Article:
Private firefighters summoned to the West
As hundreds of acres are going up in smoke in the Western United States, a State of Emergency has been declared in Oregon and Washington. National Wildfire Suppression Association member companies have been called up to provide fire resources to assist in the battles in the West.
As many as 4,000 private firefighters and the equipment they can provide are on the lines now, and thousands more are trained and ready to respond when the call comes in. Records show that in 2012 private industry could provide up to 4,500 pieces of equipment and 11,000 firefighters on an as needed basis. “Our role is to supplement our agency partners resources when fires are stretching resources thin.” said Deborah Miley, NWSA Executive Director.
Historically private industry has provided as much as 40 percent of the resources that can be used to combat wildfires in the nation. That can translate into an additional work force of up to 12,000 trained firefighters along with all the equipment including heavy equipment, crews, waterhandling, faller modules and many other specialized pieces of equipment. We provide resources under agreements/contracts to the agency on an as needed basis giving them the flexibility they need during peak fire season. The http://www.nwsa.us [National Wildfire Suppression Association __title__ National Wildfire Suppression Association] founded in 1991 currently represents more than 200 private fire companies across the United States.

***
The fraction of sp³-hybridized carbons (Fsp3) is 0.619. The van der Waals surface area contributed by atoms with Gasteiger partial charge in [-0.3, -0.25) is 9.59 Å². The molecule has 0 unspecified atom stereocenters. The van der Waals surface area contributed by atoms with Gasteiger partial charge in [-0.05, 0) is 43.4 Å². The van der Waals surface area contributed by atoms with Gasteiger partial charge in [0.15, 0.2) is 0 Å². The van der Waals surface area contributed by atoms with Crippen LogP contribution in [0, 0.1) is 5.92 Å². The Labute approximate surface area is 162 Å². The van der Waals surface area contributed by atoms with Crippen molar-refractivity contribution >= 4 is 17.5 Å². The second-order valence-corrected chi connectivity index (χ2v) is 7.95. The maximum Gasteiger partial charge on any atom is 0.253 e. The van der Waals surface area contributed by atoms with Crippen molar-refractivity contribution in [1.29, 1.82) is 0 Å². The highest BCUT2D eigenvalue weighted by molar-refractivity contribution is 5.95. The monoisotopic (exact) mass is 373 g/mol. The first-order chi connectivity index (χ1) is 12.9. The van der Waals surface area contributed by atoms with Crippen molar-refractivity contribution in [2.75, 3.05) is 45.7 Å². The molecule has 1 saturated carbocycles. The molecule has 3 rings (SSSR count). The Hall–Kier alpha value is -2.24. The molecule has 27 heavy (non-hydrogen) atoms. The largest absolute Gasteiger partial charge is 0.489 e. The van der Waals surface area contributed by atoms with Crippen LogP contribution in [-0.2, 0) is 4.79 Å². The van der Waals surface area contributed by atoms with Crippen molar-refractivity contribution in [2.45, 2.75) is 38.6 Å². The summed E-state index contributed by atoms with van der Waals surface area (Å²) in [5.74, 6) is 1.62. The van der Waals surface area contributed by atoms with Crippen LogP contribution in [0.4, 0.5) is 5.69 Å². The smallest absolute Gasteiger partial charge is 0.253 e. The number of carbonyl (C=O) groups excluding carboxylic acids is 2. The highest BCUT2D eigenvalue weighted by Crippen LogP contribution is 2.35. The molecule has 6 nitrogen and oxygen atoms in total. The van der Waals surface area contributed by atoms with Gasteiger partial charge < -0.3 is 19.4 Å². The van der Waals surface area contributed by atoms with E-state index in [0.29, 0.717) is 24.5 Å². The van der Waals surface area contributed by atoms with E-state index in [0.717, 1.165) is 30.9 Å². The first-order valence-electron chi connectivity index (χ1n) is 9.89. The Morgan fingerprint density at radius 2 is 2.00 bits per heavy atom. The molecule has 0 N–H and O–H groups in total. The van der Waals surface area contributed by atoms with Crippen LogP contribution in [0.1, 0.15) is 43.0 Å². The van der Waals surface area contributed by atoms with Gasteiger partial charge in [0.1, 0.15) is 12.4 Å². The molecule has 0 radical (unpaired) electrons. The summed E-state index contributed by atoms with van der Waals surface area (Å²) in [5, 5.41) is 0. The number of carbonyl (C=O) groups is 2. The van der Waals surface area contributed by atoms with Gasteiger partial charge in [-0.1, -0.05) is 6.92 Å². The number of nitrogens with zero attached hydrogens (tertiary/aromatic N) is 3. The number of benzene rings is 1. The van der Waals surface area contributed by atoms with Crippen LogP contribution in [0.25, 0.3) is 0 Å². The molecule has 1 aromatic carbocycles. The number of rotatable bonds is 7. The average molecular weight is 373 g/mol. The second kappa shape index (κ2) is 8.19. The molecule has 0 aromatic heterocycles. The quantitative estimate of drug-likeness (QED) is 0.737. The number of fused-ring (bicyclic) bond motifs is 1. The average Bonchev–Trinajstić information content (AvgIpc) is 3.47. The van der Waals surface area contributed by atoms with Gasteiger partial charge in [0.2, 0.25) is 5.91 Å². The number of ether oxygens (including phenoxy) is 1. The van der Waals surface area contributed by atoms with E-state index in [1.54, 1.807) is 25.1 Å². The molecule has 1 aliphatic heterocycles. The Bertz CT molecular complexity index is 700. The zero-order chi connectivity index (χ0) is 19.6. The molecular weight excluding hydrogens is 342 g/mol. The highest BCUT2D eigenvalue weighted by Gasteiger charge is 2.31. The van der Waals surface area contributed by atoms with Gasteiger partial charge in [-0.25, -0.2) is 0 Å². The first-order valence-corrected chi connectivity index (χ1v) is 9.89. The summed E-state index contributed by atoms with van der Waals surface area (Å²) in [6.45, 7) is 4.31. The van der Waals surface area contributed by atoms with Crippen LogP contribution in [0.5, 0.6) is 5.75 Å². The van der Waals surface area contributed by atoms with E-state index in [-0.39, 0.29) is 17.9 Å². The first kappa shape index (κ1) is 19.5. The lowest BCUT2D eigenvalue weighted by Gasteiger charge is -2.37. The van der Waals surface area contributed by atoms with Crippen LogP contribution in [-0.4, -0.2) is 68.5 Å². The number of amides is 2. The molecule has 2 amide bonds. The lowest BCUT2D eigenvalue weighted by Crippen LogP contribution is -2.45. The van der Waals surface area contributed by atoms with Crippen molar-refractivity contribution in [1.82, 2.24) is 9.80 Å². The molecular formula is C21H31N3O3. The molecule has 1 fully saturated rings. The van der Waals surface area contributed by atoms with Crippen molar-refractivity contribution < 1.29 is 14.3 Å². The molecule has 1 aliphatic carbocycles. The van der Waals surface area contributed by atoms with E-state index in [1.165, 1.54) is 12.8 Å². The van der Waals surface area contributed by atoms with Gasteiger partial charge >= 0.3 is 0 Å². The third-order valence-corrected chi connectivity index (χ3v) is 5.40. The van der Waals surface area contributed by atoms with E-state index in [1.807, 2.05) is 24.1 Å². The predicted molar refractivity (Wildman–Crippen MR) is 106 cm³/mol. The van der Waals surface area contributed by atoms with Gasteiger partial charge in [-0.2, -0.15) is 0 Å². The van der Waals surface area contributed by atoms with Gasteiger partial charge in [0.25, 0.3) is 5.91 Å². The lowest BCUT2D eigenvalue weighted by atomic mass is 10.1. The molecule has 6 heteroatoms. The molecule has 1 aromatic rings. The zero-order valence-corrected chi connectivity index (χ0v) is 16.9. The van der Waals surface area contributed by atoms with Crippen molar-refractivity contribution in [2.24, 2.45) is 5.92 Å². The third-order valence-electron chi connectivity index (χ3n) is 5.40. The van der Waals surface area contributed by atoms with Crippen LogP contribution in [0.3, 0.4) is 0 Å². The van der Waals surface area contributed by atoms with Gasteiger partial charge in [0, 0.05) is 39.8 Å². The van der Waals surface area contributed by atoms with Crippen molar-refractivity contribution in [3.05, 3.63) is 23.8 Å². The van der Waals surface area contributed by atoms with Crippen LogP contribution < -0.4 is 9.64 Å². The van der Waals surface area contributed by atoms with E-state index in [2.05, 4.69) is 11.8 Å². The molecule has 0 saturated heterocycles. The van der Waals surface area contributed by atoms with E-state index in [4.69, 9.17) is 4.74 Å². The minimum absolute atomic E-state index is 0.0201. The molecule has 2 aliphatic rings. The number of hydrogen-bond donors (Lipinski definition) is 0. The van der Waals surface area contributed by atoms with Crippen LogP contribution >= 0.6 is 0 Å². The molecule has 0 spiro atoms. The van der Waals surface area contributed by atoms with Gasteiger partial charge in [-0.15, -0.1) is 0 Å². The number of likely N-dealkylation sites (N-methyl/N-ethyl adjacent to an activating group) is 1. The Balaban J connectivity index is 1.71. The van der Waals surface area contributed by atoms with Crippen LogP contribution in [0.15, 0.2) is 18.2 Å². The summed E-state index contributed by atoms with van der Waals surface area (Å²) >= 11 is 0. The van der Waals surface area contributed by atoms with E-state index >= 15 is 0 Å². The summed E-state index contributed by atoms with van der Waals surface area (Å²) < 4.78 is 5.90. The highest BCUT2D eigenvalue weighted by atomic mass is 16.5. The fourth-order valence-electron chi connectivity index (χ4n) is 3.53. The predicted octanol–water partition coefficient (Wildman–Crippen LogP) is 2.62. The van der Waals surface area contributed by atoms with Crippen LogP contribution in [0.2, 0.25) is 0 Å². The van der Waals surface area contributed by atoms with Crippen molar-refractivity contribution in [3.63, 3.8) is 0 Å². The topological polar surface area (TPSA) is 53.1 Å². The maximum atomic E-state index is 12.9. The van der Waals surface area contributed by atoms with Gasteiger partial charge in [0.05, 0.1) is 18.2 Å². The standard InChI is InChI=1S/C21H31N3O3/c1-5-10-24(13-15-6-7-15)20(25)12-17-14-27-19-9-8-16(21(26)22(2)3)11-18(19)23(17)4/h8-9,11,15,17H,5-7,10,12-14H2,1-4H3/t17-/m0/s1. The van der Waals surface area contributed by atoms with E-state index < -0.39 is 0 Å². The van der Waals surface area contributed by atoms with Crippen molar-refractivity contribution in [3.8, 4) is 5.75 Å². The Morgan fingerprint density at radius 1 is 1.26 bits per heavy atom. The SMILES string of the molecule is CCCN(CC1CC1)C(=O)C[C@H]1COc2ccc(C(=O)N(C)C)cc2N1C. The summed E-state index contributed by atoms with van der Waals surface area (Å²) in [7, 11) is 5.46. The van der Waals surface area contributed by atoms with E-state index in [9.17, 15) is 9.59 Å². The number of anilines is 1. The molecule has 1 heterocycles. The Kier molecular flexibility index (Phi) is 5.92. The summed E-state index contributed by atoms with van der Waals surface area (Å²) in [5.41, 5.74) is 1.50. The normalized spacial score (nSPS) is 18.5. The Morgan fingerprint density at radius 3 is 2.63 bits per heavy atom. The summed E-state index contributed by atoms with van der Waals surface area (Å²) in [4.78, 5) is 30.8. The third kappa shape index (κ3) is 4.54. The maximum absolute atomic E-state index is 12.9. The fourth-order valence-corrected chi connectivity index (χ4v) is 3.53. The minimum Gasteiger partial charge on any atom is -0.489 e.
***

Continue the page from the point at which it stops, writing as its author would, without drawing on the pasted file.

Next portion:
All firefighters go through rigorous training prior to fire season, and must comply with are standards put forth to become a wildland firefighter. Justin Dice, a Task Force Leader for Patrick Environmental said, “ I am constantly upgrading and taking on other classes to better round out my skill set, keeping himself and his fellow firefighters safer in the process.”
There are also challenges that face all firefighters on the line, long days on the line, sleeping on the hard ground, and days away from family. But the rewards are great, helping people, seeing their gratitude, getting the opportunity to see nature in a way most people don’t.
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